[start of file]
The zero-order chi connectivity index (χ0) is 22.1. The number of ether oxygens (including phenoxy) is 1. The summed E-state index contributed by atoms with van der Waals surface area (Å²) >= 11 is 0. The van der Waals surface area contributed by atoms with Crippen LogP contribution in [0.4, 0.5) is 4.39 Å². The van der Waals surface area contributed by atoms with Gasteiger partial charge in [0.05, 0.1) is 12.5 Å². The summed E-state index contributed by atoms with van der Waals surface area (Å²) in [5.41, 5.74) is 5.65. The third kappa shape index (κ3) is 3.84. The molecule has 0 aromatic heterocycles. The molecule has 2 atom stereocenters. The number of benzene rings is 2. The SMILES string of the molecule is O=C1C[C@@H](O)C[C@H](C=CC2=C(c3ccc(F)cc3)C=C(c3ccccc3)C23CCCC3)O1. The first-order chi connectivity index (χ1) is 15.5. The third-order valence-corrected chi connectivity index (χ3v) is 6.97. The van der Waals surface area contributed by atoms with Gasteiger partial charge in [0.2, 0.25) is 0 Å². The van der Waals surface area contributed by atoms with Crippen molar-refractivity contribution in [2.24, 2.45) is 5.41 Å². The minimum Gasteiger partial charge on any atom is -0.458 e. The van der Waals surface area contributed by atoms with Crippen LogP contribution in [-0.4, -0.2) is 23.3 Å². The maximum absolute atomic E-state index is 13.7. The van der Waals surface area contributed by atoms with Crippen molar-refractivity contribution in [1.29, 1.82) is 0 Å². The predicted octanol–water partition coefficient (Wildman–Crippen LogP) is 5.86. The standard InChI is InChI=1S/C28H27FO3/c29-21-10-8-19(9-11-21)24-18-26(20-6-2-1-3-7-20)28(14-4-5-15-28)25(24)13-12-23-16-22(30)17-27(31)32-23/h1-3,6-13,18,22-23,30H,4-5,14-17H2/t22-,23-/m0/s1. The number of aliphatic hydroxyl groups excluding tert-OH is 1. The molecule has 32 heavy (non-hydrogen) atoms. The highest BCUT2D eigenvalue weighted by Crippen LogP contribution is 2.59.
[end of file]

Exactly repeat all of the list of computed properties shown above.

The zero-order chi connectivity index (χ0) is 22.1. The number of ether oxygens (including phenoxy) is 1. The summed E-state index contributed by atoms with van der Waals surface area (Å²) >= 11 is 0. The van der Waals surface area contributed by atoms with Crippen LogP contribution in [0.4, 0.5) is 4.39 Å². The van der Waals surface area contributed by atoms with Gasteiger partial charge in [0.05, 0.1) is 12.5 Å². The summed E-state index contributed by atoms with van der Waals surface area (Å²) in [5.41, 5.74) is 5.65. The third kappa shape index (κ3) is 3.84. The molecule has 0 aromatic heterocycles. The molecule has 2 atom stereocenters. The number of benzene rings is 2. The SMILES string of the molecule is O=C1C[C@@H](O)C[C@H](C=CC2=C(c3ccc(F)cc3)C=C(c3ccccc3)C23CCCC3)O1. The first-order chi connectivity index (χ1) is 15.5. The third-order valence-corrected chi connectivity index (χ3v) is 6.97. The van der Waals surface area contributed by atoms with Gasteiger partial charge in [0.2, 0.25) is 0 Å². The van der Waals surface area contributed by atoms with Crippen molar-refractivity contribution in [2.24, 2.45) is 5.41 Å². The minimum Gasteiger partial charge on any atom is -0.458 e. The van der Waals surface area contributed by atoms with Crippen LogP contribution in [-0.4, -0.2) is 23.3 Å². The maximum absolute atomic E-state index is 13.7. The van der Waals surface area contributed by atoms with Crippen molar-refractivity contribution in [1.29, 1.82) is 0 Å². The predicted octanol–water partition coefficient (Wildman–Crippen LogP) is 5.86. The standard InChI is InChI=1S/C28H27FO3/c29-21-10-8-19(9-11-21)24-18-26(20-6-2-1-3-7-20)28(14-4-5-15-28)25(24)13-12-23-16-22(30)17-27(31)32-23/h1-3,6-13,18,22-23,30H,4-5,14-17H2/t22-,23-/m0/s1. The number of aliphatic hydroxyl groups excluding tert-OH is 1. The molecule has 32 heavy (non-hydrogen) atoms. The highest BCUT2D eigenvalue weighted by Crippen LogP contribution is 2.59.